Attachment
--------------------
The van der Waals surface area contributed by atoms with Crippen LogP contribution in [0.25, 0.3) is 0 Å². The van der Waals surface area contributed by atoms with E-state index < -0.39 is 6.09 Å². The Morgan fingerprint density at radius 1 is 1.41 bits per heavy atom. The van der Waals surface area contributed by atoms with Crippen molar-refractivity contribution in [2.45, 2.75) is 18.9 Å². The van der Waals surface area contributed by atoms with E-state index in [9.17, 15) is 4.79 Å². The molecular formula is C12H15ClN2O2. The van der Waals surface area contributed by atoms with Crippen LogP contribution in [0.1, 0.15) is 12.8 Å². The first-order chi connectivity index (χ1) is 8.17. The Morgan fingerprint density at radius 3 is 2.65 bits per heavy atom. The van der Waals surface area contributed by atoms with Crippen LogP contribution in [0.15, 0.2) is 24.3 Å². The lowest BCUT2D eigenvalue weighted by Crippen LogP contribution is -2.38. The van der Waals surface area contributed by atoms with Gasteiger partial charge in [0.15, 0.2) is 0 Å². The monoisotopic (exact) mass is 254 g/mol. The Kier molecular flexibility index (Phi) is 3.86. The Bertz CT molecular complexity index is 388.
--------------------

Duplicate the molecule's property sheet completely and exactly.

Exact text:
The van der Waals surface area contributed by atoms with Crippen LogP contribution in [0.25, 0.3) is 0 Å². The van der Waals surface area contributed by atoms with E-state index < -0.39 is 6.09 Å². The Morgan fingerprint density at radius 1 is 1.41 bits per heavy atom. The van der Waals surface area contributed by atoms with Crippen molar-refractivity contribution in [2.45, 2.75) is 18.9 Å². The van der Waals surface area contributed by atoms with E-state index in [9.17, 15) is 4.79 Å². The molecular formula is C12H15ClN2O2. The van der Waals surface area contributed by atoms with Crippen LogP contribution in [0.1, 0.15) is 12.8 Å². The first-order chi connectivity index (χ1) is 8.17. The Morgan fingerprint density at radius 3 is 2.65 bits per heavy atom. The van der Waals surface area contributed by atoms with Crippen LogP contribution in [0.15, 0.2) is 24.3 Å². The lowest BCUT2D eigenvalue weighted by Crippen LogP contribution is -2.38. The van der Waals surface area contributed by atoms with Gasteiger partial charge in [0.15, 0.2) is 0 Å². The monoisotopic (exact) mass is 254 g/mol. The Kier molecular flexibility index (Phi) is 3.86. The Bertz CT molecular complexity index is 388.